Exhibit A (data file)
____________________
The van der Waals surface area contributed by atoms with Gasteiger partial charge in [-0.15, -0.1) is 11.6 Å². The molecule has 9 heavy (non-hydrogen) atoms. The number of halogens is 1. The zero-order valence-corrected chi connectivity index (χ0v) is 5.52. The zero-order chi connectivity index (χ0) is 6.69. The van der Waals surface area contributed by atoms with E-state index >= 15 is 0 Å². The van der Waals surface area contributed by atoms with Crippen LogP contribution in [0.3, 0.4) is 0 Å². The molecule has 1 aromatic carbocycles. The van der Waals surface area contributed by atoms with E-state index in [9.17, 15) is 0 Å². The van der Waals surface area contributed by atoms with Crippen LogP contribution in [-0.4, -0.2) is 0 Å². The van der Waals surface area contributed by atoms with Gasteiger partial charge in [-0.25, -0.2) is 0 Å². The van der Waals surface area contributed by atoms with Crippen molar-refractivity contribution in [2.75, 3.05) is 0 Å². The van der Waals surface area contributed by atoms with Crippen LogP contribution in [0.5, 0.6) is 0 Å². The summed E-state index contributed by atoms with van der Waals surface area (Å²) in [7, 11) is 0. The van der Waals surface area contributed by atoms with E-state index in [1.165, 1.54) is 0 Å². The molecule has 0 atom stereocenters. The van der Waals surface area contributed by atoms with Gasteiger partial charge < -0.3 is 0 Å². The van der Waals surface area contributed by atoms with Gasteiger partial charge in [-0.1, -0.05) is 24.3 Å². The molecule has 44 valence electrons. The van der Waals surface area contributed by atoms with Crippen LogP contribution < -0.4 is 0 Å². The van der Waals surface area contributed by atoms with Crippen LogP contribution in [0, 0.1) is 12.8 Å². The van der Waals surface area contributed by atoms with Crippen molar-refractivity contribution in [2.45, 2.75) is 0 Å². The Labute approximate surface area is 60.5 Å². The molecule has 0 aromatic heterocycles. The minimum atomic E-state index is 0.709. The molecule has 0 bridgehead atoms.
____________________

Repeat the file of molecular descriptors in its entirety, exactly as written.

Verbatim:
The van der Waals surface area contributed by atoms with Gasteiger partial charge in [-0.15, -0.1) is 11.6 Å². The molecule has 9 heavy (non-hydrogen) atoms. The number of halogens is 1. The zero-order valence-corrected chi connectivity index (χ0v) is 5.52. The zero-order chi connectivity index (χ0) is 6.69. The van der Waals surface area contributed by atoms with E-state index >= 15 is 0 Å². The van der Waals surface area contributed by atoms with Crippen LogP contribution in [0.3, 0.4) is 0 Å². The molecule has 1 aromatic carbocycles. The van der Waals surface area contributed by atoms with E-state index in [9.17, 15) is 0 Å². The van der Waals surface area contributed by atoms with Crippen LogP contribution in [-0.4, -0.2) is 0 Å². The van der Waals surface area contributed by atoms with Gasteiger partial charge in [-0.25, -0.2) is 0 Å². The van der Waals surface area contributed by atoms with Crippen molar-refractivity contribution in [2.75, 3.05) is 0 Å². The van der Waals surface area contributed by atoms with Crippen LogP contribution in [0.5, 0.6) is 0 Å². The summed E-state index contributed by atoms with van der Waals surface area (Å²) in [7, 11) is 0. The van der Waals surface area contributed by atoms with E-state index in [1.165, 1.54) is 0 Å². The molecule has 0 atom stereocenters. The van der Waals surface area contributed by atoms with Gasteiger partial charge < -0.3 is 0 Å². The van der Waals surface area contributed by atoms with Gasteiger partial charge in [-0.1, -0.05) is 24.3 Å². The molecule has 44 valence electrons. The van der Waals surface area contributed by atoms with Crippen LogP contribution < -0.4 is 0 Å². The van der Waals surface area contributed by atoms with Crippen LogP contribution in [0, 0.1) is 12.8 Å². The van der Waals surface area contributed by atoms with Crippen molar-refractivity contribution in [2.45, 2.75) is 0 Å². The Labute approximate surface area is 60.5 Å². The molecule has 0 aromatic heterocycles. The minimum atomic E-state index is 0.709. The molecule has 0 bridgehead atoms.